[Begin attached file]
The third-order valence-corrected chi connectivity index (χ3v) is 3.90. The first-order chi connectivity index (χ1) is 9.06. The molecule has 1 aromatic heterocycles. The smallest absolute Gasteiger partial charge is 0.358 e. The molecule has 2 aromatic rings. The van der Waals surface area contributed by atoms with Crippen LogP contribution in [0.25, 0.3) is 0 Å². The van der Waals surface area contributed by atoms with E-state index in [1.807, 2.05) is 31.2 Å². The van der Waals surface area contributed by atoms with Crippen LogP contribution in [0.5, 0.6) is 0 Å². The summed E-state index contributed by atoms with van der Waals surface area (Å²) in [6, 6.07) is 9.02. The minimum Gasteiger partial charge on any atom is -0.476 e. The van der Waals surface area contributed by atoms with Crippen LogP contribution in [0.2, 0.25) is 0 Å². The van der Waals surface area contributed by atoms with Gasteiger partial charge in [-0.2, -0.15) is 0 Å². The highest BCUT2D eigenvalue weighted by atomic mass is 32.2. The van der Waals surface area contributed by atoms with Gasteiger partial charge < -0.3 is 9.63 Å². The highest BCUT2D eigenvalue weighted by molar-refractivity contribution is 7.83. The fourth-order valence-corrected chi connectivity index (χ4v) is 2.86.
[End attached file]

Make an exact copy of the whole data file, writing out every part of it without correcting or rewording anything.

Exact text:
The third-order valence-corrected chi connectivity index (χ3v) is 3.90. The first-order chi connectivity index (χ1) is 9.06. The molecule has 1 aromatic heterocycles. The smallest absolute Gasteiger partial charge is 0.358 e. The molecule has 2 aromatic rings. The van der Waals surface area contributed by atoms with Crippen LogP contribution in [0.25, 0.3) is 0 Å². The van der Waals surface area contributed by atoms with E-state index in [1.807, 2.05) is 31.2 Å². The van der Waals surface area contributed by atoms with Crippen LogP contribution in [0.5, 0.6) is 0 Å². The summed E-state index contributed by atoms with van der Waals surface area (Å²) in [6, 6.07) is 9.02. The minimum Gasteiger partial charge on any atom is -0.476 e. The van der Waals surface area contributed by atoms with Crippen LogP contribution in [0.2, 0.25) is 0 Å². The van der Waals surface area contributed by atoms with Gasteiger partial charge in [-0.2, -0.15) is 0 Å². The highest BCUT2D eigenvalue weighted by atomic mass is 32.2. The van der Waals surface area contributed by atoms with Gasteiger partial charge < -0.3 is 9.63 Å². The highest BCUT2D eigenvalue weighted by molar-refractivity contribution is 7.83. The fourth-order valence-corrected chi connectivity index (χ4v) is 2.86.